The Egyptian military said Monday it recognizes the "legitimate demands" of the Egyptian people, and vowed that it "will not use force" against the public.
The military statement comes as tens of thousands of Egyptians continue to protest in Cairo's Tahrir Square, defying the fourth night of a government-imposed curfew as they continue to press for an end to President Hosni Mubarak's nearly 30-year rule.
Protesters called for bigger protests Tuesday in a million-person march in Cairo.
The demonstrators also have called for a general strike, although much of the Egyptian capital already was shut down as demonstrations raged late Monday.
The military statement did not specify whether it considers legitimate the demands for President Hosni Mubarak's removal or just calls for reform.
As the standoff in Cairo continued earlier Monday, VOA correspondent Henry Ridgewell filed an on-the-scene report from the downtown square at the heart of the revolt.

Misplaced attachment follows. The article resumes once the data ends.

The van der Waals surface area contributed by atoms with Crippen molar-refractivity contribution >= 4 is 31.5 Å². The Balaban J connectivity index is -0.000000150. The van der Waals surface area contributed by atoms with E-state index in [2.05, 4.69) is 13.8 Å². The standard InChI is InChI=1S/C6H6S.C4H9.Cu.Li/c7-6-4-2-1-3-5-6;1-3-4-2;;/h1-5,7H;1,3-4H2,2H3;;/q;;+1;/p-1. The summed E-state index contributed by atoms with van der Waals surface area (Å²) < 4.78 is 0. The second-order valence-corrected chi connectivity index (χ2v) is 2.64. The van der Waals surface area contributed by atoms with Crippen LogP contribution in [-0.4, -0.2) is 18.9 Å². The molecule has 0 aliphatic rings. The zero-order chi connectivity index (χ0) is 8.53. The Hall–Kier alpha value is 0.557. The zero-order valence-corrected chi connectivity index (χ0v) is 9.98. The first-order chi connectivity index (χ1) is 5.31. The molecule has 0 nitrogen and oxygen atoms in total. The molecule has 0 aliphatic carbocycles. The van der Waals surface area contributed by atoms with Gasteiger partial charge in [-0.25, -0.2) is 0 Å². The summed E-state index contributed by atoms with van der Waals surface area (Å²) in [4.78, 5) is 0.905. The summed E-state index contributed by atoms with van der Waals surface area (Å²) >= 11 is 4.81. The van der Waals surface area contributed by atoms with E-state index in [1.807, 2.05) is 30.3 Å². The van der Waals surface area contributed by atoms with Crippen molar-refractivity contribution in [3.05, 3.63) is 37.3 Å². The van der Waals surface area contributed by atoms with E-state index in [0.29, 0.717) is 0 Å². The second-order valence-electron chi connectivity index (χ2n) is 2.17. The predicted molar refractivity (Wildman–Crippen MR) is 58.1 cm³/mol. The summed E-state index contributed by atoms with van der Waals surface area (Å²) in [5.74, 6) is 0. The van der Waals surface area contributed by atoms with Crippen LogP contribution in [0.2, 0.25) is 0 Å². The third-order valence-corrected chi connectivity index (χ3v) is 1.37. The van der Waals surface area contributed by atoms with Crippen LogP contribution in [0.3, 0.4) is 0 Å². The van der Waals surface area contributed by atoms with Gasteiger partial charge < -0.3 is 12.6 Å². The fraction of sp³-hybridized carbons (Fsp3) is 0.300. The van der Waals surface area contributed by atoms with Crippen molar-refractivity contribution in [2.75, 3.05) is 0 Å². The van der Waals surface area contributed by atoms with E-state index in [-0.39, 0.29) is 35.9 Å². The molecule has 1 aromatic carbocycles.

Meanwhile, events in Egypt have generated discussion in Zimbabwe as to whether such an uprising could take place in Harare. President Robert Mugabe has not spoken about Egypt but Prime Minister Morgan Tsvangirai said Zimbabwe could take the same path.
But Director Sidney Chisi of the Youth Initiative for Democracy in Zimbabwe told VOA Studio 7 reporter Patience Rusere such an event is unlikely to occur in Zimbabwe because the country's military is so clearly lined up behind Mr. Mugabe.